Personal Conflict – Othello, I Was only 19, Absolutely Fabulous
Personal Conflict – Othello, I Was only 19, Absolutely Fabulous
Personal conflict is an anticipating and unavoidable aspect of the world in which squalor, personal estrangement and spiritual cynicism is compounded by fears of social rejection and misunderstanding. However, an individual’s capability to keep faith in the essential integrity of man and in his capacity for love and compassion enables his ability to cope and overcome the destructive effects of personal conflict. Through the prescribed text Othello, by William Shakespeare and the related texts, the song I was only 19, by John Schumann and the episode ‘Fat’ from the television series Absolutely Fabulous, by Jennifer Saunders, the various composers depict the meaning of personal conflict using different techniques, giving the responder different views on how people cope with their own individual struggles in life.

In the text Othello, William Shakespeare conveys personal conflict through the portrayal of his protagonist Othello. Seen as a ‘valiant’ man, a lack of trust and self belief turn him into an extremely jealous husband. The change to the ‘general’ came when the antagonist, Iago, convinced Othello that his wife was committing adultery. The plunge of a great man, resulting from this accusation consequently led to extreme resolutions. This was Othello’s only answer to solve his emotional distress.

The tragedy is intensified as Shakespeare initially outlines the many traits of his protagonist. Othello is portrayed as a noble gentleman who speaks well of him self. This is well reinforced, quite paradoxically by the villain Iago, as he is jealous of Othello’s power. The repetition of ‘my’ shows that he is a very self-assured man, and has a lot to say about his life.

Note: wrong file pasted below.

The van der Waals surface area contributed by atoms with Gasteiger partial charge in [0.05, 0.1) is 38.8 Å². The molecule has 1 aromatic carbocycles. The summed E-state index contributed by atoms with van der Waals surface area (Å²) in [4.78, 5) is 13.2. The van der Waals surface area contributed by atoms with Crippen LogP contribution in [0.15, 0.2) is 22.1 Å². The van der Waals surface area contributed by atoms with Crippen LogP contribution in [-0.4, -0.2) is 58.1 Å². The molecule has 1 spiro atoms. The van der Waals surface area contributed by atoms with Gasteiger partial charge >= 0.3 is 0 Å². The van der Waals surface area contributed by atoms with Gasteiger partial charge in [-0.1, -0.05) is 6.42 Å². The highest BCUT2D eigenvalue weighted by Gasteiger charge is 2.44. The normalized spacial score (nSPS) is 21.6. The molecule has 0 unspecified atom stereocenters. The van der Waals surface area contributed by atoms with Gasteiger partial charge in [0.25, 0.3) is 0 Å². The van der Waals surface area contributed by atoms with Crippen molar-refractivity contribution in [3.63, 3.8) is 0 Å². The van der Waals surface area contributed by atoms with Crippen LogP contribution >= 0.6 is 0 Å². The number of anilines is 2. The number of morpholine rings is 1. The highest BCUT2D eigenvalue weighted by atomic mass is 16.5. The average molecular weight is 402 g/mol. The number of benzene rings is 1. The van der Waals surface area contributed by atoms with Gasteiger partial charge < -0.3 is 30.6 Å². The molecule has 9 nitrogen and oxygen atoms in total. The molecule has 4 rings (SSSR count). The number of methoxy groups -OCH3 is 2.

The tragic motives increase extremely, with Othello now seen as a ‘blacker devil’. The dramatic use of contrast helps heighten the way he speaks of the perfection of his love. Elevated language, ‘Like to the Pontic Sea, who’s icy current, and compulsive course, reflects on the feelings of Othello, appoints out the emotional torment he is going through. As Othello is succumbing to the ‘green eyed monster’, the change of language is reflected as the rhythms of speech are replaced with crude sexual references and bestial images, ‘my fair warrior’ is now replaced with the ‘cunning whore of Venice’, and Othello now referring to himself as the man who married such a ‘strumpet’. The consequences of Othello’s personal conflict now are easy to see, as he is completely overwhelmed and convinced his wife is a whore.

As an outsider in a white community, Othello is well aware of what it feels like to be alienated from society. Iago’s deliberate use of sexual imagery such as ‘making the beast with two backs’ suggests that in a white society, sex and witchcraft were considered racial labelling. As a confused outsider, Othello is easily convinced that he does ‘know our country is disposition well’ and consequently becomes a victim of Iago’s villainess plans, and the fatal flaw of jealousy and self-doubt have devastating consequences.

In the conventions of the tragedy, Othello’s regeneration is only possible through his responsibility for the tragic circumstance. Paradox is used to suggest that Othello feels he is committing a noble deed by murdering his wife, ‘So sweet was ne’er so fatal’. Shakespeare foreshadows Othello’s death in the violent image of his slaying of a ‘malignant and a turban’d Turk’. Through this conclusion, Shakespeare supports that Othello is undoubtedly a tragedy in which the hero’s righteous stature is dramatically consisted by his flaw in character.

In the related text I was only 19, the composer, John Schumann, portrays personal conflict through a young man who is dealing with the life long scars from the Vietnam War. The poem was made into a ballad to personalise it and gives the responder a qualitative experience

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Personal Conflict And William Shakespeare. (April 2, 2021). Retrieved from